• What are the job descriptions of everyone, family and nonfamily, and how are they decided?
  • Who makes ownership and management decisions?
  • What is Mort’s plan for succession?
  • Is there a board of directors with outsiders, and how does it function?

Level 2—Individual performances and structures for implementation

  • Who are the best people for which jobs?
  • Who trains employees?
  • Is there an employee handbook?
  • What are the hiring/firing policies?
  • What are the policies for the next generation entering the business?

Level 3—Analysis of working relationships

• Does the family have a mentoring program for incoming family members?
• Are family council meetings held, and how do they work?
• What is the reward system?
• How does the family make decisions or plan strategically?

Level 4—Interpersonal relationships

  • How does the family communicate or solve problems?
  • How do Mark and Steve make decisions for the business?
  • What are the family values; do they steer the business?
  • What are the family dynamics?

Level 5—Intrapersonal analyses

  • What are the issues for Mort in his inability to let go?
  • What, if any, is the unresolved history of the sons’ conflicts?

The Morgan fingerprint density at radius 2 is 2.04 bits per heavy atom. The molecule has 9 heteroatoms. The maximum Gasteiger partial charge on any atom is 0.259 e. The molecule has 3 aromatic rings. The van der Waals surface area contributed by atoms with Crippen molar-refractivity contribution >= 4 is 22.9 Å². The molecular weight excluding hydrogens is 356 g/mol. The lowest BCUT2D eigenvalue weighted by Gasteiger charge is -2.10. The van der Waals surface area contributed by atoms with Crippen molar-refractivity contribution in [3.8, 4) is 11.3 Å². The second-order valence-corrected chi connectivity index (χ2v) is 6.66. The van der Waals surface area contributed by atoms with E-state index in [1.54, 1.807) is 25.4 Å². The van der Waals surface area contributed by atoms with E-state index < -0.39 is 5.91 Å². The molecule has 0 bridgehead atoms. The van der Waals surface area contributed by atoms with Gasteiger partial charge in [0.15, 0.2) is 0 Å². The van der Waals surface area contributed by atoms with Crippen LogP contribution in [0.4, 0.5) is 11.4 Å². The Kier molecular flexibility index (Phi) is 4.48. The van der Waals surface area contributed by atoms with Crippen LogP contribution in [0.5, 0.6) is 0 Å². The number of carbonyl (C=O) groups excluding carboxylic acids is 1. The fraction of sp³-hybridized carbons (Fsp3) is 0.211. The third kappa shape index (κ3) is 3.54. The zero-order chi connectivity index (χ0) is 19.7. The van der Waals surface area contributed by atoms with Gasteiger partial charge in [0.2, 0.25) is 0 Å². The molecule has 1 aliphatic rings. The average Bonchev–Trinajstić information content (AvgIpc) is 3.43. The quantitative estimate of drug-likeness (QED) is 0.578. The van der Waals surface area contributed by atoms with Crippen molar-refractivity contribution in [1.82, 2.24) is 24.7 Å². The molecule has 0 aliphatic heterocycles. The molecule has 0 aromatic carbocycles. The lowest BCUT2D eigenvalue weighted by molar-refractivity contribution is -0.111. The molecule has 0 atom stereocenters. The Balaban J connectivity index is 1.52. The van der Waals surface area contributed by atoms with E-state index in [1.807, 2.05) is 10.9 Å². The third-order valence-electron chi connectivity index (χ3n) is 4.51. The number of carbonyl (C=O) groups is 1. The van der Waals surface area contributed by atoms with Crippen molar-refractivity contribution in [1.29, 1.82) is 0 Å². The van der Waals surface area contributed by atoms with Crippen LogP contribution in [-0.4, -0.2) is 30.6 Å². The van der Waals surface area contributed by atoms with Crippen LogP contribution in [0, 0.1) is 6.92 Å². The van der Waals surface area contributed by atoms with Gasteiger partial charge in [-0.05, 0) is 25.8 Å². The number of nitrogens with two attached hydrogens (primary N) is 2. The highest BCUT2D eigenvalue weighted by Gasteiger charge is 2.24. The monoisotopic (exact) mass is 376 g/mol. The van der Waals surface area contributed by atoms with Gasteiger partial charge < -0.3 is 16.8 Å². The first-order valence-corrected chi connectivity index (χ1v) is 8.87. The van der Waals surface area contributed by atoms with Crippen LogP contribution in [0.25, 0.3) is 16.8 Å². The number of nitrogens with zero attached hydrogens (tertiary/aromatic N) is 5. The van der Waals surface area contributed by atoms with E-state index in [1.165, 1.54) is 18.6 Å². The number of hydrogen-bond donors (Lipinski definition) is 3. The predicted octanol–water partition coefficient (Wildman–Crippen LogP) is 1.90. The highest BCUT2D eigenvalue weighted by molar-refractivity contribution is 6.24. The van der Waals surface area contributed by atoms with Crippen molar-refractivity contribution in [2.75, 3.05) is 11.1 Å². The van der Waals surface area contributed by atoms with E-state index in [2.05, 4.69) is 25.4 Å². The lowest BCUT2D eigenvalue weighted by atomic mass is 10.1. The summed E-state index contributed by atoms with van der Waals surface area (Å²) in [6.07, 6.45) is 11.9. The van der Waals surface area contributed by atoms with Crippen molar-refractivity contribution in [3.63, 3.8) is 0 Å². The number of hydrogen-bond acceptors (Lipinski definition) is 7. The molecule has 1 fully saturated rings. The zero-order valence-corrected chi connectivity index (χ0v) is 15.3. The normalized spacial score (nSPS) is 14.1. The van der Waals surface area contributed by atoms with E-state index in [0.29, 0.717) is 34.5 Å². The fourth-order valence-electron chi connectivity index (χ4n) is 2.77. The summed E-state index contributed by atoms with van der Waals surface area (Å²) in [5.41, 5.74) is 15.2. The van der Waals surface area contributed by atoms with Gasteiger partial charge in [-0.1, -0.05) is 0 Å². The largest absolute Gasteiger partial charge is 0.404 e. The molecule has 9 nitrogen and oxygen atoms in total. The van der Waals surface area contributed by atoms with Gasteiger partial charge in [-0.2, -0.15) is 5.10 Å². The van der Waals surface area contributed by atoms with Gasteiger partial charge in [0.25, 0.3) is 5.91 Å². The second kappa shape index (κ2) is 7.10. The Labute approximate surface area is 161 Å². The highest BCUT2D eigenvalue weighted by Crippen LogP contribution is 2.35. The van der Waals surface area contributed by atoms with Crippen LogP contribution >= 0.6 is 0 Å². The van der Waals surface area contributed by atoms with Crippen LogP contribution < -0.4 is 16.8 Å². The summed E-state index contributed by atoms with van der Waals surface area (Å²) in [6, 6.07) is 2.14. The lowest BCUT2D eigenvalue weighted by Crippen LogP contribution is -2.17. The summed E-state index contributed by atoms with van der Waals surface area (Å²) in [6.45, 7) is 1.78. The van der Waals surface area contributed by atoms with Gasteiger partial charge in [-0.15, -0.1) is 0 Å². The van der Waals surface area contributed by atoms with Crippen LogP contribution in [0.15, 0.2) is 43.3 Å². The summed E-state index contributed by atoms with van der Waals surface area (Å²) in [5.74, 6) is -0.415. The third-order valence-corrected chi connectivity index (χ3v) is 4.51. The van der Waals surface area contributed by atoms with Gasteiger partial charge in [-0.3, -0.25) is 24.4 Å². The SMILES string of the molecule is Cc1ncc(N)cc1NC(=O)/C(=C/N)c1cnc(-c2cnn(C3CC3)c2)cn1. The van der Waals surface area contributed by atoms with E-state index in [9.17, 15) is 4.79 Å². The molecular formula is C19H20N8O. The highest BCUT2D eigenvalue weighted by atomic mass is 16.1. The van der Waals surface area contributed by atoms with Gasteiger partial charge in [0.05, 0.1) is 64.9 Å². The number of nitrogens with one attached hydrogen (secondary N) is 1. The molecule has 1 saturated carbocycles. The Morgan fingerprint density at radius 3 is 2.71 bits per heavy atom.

• Is therapy needed?
  • How long term and deep are these unresolved issues of grief, miscommunication, and inappropriate behavior?

Determining the right intervention:

  • Each level requires specific skills and competencies.
  • The technical and emotional exist in a reinforcing loop. The more hidden and private the issues are (Levels 4 and 5), the more difficult and sometimes risky these issues are to access and change.
  • The benefits of Levels 4 and 5 are less transferable in nonfamily businesses but more transferable in family businesses. The emotional impact is greater, especially when dealing with owners and upper-level management.
  • If focusing on the technical issues fails to get a response, then it may be appropriate and necessary to move to the emotional levels.
  • Don’t start with the emotional levels, but always be ready for them.